Editorial: Big Data and Its Opportunities
M Daud Ahmed
Editor, December 2014
The key objective of the New Zealand Journal of Applied Business Research (NZJABR) is to disseminate business research findings that are drawn on contemporary issues. During the past few years, most manuscripts focussed on problems and issues that are related to changing requirement of reporting and sustainability. While these are important for New Zealand businesses, especially small to medium enterprises (SMEs), but many of the studies are not forward looking and do not target the growth and innovation. Businesses are at a crossroad for utilising the opportunities of modern information technology. Big data is a concept and a recent technological innovation that is expected to create the future proof business opportunities.
Traditionally, large business data has been generated from internal operations, manufacture and transaction processes, and enterprise management. During the past half century, researchers and practitioners focussed on developing concepts, theories, and technologies and tools for managing and processing gigabyte to terabyte range data into information for decision-making, product development, customer service, business promotion, and organisational management. Gradually, concepts and technologies have been updated for external data integration for competitor analysis, benchmarking, sustainability reporting and management of supply chain and global organisations. However, the recent phenomenal growth of widely used information and communication technology (ICT) devices and systems, especially the Internet, mobile phone, tablet, sensor, social media, and multimedia have been generating both structured and unstructured data at an exponential rate from terabyte to exabyte range, commonly termed as ‘Big data’. Most of these data types had never been considered for business usage in the past, but nowadays, many strategists and policy analysts have been using or are increasing willing to use the big data for scenario analysis and decision making. Since the speed of creation of this high volume and complex data significantly varies to those of conventional data, current information management tools are incapable of handling and processing them for exploiting useful and usable business opportunities.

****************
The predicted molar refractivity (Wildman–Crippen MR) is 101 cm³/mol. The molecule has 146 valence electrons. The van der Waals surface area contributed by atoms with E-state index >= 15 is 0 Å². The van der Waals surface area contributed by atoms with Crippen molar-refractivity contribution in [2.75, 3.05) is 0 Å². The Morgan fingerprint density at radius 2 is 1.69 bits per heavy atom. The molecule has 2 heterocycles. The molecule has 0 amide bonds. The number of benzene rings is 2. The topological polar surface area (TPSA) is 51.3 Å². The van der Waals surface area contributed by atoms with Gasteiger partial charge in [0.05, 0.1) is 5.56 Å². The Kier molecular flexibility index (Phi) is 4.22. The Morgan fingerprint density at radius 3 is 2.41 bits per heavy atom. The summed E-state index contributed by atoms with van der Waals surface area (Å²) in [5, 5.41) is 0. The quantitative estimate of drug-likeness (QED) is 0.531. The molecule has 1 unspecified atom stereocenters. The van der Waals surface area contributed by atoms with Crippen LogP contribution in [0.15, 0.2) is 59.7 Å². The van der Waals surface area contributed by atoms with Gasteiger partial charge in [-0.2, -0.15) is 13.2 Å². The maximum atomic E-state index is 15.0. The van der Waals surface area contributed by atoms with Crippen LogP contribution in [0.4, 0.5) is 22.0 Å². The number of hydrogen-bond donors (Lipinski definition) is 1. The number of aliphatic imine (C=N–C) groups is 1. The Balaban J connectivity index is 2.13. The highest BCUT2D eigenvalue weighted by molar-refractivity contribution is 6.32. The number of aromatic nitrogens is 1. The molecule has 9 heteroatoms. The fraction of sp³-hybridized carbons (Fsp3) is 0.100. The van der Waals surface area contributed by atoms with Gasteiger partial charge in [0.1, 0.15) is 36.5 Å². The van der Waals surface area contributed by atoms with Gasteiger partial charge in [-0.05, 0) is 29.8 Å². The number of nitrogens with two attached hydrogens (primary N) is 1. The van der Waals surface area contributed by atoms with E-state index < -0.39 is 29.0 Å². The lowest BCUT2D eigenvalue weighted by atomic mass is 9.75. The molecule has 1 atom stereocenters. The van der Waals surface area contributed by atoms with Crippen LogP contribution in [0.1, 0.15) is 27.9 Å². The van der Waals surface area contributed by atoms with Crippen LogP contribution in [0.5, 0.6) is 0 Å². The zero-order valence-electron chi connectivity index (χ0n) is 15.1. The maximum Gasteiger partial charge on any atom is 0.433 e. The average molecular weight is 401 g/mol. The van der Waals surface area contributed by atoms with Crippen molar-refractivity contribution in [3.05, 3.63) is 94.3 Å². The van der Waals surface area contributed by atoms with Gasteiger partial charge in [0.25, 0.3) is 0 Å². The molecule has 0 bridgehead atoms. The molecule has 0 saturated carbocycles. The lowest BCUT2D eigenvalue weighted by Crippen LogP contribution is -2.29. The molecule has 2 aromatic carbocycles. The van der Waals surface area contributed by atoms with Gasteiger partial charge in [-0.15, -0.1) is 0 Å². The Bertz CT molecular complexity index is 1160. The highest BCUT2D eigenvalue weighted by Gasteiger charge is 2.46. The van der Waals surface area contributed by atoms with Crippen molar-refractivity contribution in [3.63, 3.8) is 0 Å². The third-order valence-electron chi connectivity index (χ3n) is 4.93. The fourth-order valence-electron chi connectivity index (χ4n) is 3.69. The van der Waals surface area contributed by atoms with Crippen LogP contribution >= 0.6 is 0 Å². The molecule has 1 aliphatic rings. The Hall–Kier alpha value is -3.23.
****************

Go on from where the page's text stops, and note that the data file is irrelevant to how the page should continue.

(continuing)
A number of global technological companies e.g. IBM, Google, Oracle, Microsoft have introduced generic ‘big data analytics’ tool for managing the big data. These analytical tools are customisable and can be used for analysing business scenarios through identifying and displaying people’s behavioural patterns graphically. These tools are capable of analysing the gap between people’s expectations and their actual activities. Many big data analytic systems have also been developed for specific purposes e.g. health care support, insurance, crime and security management, city planning, etc. While this sounds very complex and cumbersome to embrace this idea and implement the big data analytics, many businesses, councils and government departments have successfully implemented this analytical tool with the support of specialist service providers and created new opportunities. In order to explore scope and prospects of big data, academics and practitioners need to undertake more research activities in identifying collaborative opportunities of big data and off-the-shelf analytic tools.